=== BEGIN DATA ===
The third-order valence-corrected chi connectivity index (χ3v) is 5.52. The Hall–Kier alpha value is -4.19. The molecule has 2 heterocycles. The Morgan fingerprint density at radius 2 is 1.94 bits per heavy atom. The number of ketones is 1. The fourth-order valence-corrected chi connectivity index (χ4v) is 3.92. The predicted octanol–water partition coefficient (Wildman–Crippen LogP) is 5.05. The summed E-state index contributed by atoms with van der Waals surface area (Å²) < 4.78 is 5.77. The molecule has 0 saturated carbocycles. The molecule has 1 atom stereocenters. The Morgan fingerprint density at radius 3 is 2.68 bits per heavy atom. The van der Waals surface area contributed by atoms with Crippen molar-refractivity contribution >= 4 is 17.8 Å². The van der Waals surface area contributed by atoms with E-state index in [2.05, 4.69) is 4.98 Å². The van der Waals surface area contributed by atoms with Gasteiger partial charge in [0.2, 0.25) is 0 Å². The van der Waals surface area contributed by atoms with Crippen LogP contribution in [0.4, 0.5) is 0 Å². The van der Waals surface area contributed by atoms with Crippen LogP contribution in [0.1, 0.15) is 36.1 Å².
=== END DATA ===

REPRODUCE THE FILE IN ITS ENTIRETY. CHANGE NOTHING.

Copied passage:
The third-order valence-corrected chi connectivity index (χ3v) is 5.52. The Hall–Kier alpha value is -4.19. The molecule has 2 heterocycles. The Morgan fingerprint density at radius 2 is 1.94 bits per heavy atom. The number of ketones is 1. The fourth-order valence-corrected chi connectivity index (χ4v) is 3.92. The predicted octanol–water partition coefficient (Wildman–Crippen LogP) is 5.05. The summed E-state index contributed by atoms with van der Waals surface area (Å²) < 4.78 is 5.77. The molecule has 0 saturated carbocycles. The molecule has 1 atom stereocenters. The Morgan fingerprint density at radius 3 is 2.68 bits per heavy atom. The van der Waals surface area contributed by atoms with Crippen molar-refractivity contribution >= 4 is 17.8 Å². The van der Waals surface area contributed by atoms with E-state index in [2.05, 4.69) is 4.98 Å². The van der Waals surface area contributed by atoms with Gasteiger partial charge in [0.2, 0.25) is 0 Å². The van der Waals surface area contributed by atoms with Crippen LogP contribution in [0.4, 0.5) is 0 Å². The van der Waals surface area contributed by atoms with Crippen LogP contribution in [0.1, 0.15) is 36.1 Å².